Despite the risk, many relatives of the dead were furious at what some saw as Mallery’s cowardice in refusing to take the case to trial. Mary Ashton, whose son Michael Ukaj died in the crash, said just before the plea deal was struck that the district attorney “tried scaring the families” into thinking that Hussain could win acquittal if he went to trial.

“I am livid,” Ashton said at the time. “We totally feel this case was messed up from the start, and the DA is the one that let it happen. The whole case as far as we’re concerned was handled very poorly.”

While the Mavis evidence was problematic, merely going to trial would have been a complex task: Its expected start date was delayed due to the COVID-19 pandemic, which had impeded most in-person proceedings. Non-violent offenders were being released in droves from state prison. Going through jury selection at the time would have been nearly impossible.

The negotiated deal required Nauman to plead to 20 counts of criminally negligent homicide, and serve five years of probation as well as 1,000 hours of community service. He would also be barred from working in transportation.

“Both parties seek an assured result to guarantee finality in this highly emotional case,” Bartlett read during the hearing, which was held at the local high school gym to allow for social distancing.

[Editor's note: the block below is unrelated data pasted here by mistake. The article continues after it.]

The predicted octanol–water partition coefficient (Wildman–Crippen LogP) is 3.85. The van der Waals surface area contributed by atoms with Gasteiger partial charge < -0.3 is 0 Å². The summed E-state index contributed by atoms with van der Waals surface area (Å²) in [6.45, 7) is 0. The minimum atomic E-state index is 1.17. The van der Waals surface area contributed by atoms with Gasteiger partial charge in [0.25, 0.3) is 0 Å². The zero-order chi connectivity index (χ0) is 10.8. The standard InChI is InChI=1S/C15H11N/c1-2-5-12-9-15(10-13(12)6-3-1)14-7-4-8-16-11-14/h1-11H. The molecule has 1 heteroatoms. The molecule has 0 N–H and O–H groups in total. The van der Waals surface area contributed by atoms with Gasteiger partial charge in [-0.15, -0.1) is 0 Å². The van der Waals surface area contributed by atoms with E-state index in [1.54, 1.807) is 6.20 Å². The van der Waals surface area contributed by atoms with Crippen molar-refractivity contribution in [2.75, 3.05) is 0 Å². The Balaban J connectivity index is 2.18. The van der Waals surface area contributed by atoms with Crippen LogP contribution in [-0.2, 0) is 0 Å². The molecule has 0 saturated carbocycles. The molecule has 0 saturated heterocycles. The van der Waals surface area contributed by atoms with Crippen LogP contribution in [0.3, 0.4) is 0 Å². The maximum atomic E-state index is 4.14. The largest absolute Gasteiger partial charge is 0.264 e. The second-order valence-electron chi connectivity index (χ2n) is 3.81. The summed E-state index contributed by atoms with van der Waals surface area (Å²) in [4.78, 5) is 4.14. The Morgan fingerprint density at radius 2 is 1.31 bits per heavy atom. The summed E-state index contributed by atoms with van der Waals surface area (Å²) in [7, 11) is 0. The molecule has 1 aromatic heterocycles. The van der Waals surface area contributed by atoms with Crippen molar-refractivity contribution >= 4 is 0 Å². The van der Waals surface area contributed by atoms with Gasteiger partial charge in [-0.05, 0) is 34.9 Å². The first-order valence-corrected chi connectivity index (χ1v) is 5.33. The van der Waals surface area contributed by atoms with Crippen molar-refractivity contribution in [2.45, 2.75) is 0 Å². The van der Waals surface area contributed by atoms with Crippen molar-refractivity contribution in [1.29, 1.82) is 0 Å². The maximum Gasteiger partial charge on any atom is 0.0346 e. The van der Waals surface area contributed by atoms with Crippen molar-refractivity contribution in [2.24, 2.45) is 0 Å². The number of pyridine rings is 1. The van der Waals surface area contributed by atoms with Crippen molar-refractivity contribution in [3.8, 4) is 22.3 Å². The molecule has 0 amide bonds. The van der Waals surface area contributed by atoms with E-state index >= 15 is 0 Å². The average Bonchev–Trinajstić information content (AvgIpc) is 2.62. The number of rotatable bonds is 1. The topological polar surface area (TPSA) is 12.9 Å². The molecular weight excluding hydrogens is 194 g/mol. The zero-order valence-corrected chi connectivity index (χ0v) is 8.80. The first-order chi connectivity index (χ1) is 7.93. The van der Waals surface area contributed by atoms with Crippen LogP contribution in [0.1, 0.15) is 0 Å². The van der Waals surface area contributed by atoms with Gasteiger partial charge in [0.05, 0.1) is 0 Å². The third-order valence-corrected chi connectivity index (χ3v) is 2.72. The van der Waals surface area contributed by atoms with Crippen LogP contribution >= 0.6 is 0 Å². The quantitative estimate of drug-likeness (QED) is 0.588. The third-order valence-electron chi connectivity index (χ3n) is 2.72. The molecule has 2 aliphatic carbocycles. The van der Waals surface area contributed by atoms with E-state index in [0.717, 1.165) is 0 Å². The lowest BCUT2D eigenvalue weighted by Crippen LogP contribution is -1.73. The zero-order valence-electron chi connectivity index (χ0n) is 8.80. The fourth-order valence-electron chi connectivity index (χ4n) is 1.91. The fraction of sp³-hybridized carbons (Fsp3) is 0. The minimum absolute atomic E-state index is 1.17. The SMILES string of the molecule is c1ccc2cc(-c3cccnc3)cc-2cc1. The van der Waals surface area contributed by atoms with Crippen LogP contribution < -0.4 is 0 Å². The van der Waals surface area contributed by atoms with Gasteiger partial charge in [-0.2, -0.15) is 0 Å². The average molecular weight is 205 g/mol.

Bartlett offered Mallery the chance to explain her reasons for agreeing to the plea. She did not take him up on it. And when asked by the Times Union as she was about to leave the gym for an explanation, the district attorney said she was ethically bound not to speak because the case was technically still pending.

“I can only talk about process,” she said.

The case was indeed still pending: Bartlett’s retirement in early 2022 handed Lynch the role of formally sentencing Hussain after he completed a year of interim probation.

Instead, during an Aug. 31, 2022 court hearing in which it was expected that Lynch would rubber-stamp the deal, Lynch announced that he found it to be “not based on truth” and “completely disingenuous.” He suggested the authors — meaning Kindlon and Mallery — had to ignore key evidence in the case in order to justify its legal foundation.